Archive for September 2014
It is accepted that the courts have power to declare a statutory instrument invalid where it has been made outside the powers (ultra vires) provided in the Act of Parliament. In practice this happens rarely – not least because officials usually ensure that they do not act beyond their powers.
However, in July 2014, in The Queen on the Application of the Public Law Project -v- The Secretary of State for Justice and The Office of the Children’s Commissioner  EWHC 2365 (Admin), the Administrative Court did find that a regulation had been made ultra vires.
The issue arose from the desire of the present Government to cut public expenditure on legal aid. Arguing that what money was available should go to those most in need, the Government proposed that there should be a ‘residence’ test for civil legal aid. This would mean that, with some exceptions, 12 months continuous residence in the UK would be required before someone could be eligible for public legal aid funding. The rule was set out in a Draft Regulation, that was due to come into force in August 2014.
The problem arose because the Legal Aid, Sentencing and Punishment of Offenders Act 2012, in Part 1 of Schedule 1, list types of case that remained potentially covered by the civil legal aid scheme. Funding remains in place because the listed cases are regarded as having the greatest need for legal aid. In short, the Act limited entitlement according to criteria based on need and not on any other basis.
It was argued that, by seeking to prevent those coming new to the UK from getting legal aid, their needs might be just as urgent as those affecting people already here, but they would be denied legal aid because they did not meet the residence test. It was argued that the attempt to introduce this test by regulation was outside the scope of the Act. It was also argued that the effect of the regulation would, if upheld, be to discriminate unlawfully against those recently come from abroad. The Division Court agreed with these arguments and declared the Draft Regulation of no effect.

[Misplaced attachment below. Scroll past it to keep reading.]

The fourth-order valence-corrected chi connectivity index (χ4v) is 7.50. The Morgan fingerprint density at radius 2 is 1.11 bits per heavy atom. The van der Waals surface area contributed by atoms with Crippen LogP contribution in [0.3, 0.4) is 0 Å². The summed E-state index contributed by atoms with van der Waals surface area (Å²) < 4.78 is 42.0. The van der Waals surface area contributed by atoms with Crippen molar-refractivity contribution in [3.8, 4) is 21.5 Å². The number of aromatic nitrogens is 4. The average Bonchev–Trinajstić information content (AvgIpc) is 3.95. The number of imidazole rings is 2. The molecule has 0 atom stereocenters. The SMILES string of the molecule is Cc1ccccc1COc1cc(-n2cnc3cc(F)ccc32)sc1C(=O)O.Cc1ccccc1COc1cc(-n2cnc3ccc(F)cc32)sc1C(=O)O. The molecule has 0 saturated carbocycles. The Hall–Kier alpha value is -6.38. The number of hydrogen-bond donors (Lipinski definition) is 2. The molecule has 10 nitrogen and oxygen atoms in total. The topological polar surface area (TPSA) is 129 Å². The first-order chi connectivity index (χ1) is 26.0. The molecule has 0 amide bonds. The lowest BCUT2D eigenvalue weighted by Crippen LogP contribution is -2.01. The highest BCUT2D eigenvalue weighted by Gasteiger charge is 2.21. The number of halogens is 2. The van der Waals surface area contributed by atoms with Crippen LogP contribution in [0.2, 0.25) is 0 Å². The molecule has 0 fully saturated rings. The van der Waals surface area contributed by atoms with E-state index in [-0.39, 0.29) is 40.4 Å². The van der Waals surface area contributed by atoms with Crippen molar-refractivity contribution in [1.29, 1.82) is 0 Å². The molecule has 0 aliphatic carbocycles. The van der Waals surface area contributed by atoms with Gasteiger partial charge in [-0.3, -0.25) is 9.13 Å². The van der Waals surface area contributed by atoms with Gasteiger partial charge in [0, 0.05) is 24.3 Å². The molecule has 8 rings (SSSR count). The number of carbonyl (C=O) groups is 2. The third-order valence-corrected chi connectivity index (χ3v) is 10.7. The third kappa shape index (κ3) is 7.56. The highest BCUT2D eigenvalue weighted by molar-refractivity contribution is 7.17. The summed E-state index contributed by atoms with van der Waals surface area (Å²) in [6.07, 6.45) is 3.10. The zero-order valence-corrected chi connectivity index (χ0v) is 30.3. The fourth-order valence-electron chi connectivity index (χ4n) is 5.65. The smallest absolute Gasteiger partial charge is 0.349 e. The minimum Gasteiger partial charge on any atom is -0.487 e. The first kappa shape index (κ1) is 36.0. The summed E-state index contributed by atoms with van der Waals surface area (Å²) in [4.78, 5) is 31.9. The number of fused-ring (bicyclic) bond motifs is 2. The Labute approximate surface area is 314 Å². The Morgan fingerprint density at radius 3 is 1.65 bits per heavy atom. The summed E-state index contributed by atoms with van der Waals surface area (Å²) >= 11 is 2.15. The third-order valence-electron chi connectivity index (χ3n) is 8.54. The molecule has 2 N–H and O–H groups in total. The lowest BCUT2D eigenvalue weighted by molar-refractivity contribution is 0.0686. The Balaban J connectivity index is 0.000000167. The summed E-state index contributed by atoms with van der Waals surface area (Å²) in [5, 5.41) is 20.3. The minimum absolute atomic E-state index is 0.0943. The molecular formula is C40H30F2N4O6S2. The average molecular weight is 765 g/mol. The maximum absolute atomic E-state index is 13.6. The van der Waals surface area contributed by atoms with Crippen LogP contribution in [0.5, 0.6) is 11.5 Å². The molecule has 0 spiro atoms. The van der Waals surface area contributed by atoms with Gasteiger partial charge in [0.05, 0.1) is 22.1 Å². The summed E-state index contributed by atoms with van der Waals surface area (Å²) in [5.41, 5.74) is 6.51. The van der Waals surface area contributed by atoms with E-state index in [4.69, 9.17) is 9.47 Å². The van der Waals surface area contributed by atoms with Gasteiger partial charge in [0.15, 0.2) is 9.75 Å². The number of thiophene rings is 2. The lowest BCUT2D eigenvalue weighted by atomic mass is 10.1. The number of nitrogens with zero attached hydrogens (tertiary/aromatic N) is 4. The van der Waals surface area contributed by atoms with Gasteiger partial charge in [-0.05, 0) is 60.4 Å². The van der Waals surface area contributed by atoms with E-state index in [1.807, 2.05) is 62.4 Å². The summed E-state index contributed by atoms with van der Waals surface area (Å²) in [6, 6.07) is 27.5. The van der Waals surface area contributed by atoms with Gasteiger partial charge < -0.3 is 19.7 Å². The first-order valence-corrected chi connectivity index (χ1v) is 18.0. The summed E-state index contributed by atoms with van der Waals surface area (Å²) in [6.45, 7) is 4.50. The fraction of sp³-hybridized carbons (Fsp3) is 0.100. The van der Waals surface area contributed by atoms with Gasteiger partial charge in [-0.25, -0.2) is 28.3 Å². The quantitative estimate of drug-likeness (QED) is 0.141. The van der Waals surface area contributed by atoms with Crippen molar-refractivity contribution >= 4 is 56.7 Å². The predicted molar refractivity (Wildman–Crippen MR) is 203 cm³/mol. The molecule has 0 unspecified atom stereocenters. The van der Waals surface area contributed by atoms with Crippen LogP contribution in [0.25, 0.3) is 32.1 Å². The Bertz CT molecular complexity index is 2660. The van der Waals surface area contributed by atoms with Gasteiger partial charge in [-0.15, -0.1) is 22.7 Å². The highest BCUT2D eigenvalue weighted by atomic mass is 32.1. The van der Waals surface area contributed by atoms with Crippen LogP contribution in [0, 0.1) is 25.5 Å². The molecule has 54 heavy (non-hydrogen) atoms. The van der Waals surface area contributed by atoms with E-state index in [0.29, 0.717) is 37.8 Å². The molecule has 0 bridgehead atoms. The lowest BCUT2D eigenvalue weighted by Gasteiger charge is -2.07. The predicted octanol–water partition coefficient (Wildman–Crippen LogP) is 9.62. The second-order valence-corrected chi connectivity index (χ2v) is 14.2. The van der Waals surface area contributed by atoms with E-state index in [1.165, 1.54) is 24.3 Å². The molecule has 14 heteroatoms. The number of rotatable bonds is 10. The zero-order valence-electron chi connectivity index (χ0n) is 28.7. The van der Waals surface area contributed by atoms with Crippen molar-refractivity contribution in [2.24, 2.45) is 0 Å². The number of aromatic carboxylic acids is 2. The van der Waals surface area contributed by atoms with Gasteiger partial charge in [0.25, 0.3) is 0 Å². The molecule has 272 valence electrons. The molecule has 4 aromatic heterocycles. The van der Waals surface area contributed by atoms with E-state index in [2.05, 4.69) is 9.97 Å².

The Government announced that it would appeal the decision, but in the meantime, they would not go ahead with implementation of the draft Regulation.
The text of the decision is at http://www.judiciary.gov.uk/judgments/the-queen-on-the-application-of-the-public-law-project-v-the-secretary-of-state-for-justice-and-the-office-of-the-childrens-commissioner/
The Government response is at https://www.justice.gov.uk/legal-aid/newslatest-updates/civil-news/update-on-civil-legal-aid-residence-test
The Public Defender Service (PDS) was established in 2001 to offer an alternative to solicitors in private criminal legal aid practice. The service now operates out of 4 centres: Cheltenham Darlington, Pontypridd and Swansea. These offices operate as solicitors but the staff are employed by the Legal Aid Agency, rather than paid fees by the Agency.
In 2014, the scope of the PDS was expanded by the creation of PDS Advocates, described as “a team of 25 barristers and higher courts advocates including seven Queens Counsel with experience at every level of the criminal justice system [providing]… independent, high quality, professional advice and representation to accused persons throughout England and Wales.
“Amongst [the] team, [are] advocates who specialise in murder, fraud, historic and serious sexual offences, terrorism and Very High Cost Criminal Cases.
[The team] can be instructed to carry out work by any solicitors looking for representation for their clients in the Higher Courts of England and Wales [and] are able to operate nationally.”
This development occurred at a time when barristers were in significant conflict with the Ministry of Justice over rates of pay for criminal legal aid work and appears to have been a response to barristers refusing to take on some serious criminal trials.
For further details of the PDS go to http://publicdefenderservice.org.uk/
One feature of this blog are the podcasts I have made with a variety of leading legal actors. I will continue to add to these from time to time.
But, given the rapidly changing environment within which legal services are being provided, I thought it would be interesting to hear from more recently qualified lawyers about what type of work they are doing, how they are doing it, how it is being paid for.
I would be especially interested in talking with people offering legal services in innovative ways, who may be able to share ideas about the development of legal services in ways that will interest current law students and those coming new into the legal world.
If you would like to volunteer please contact me through the ‘leave a comment’ button just below the heading to this blog item. Your comment will not be published unless you want this to happen.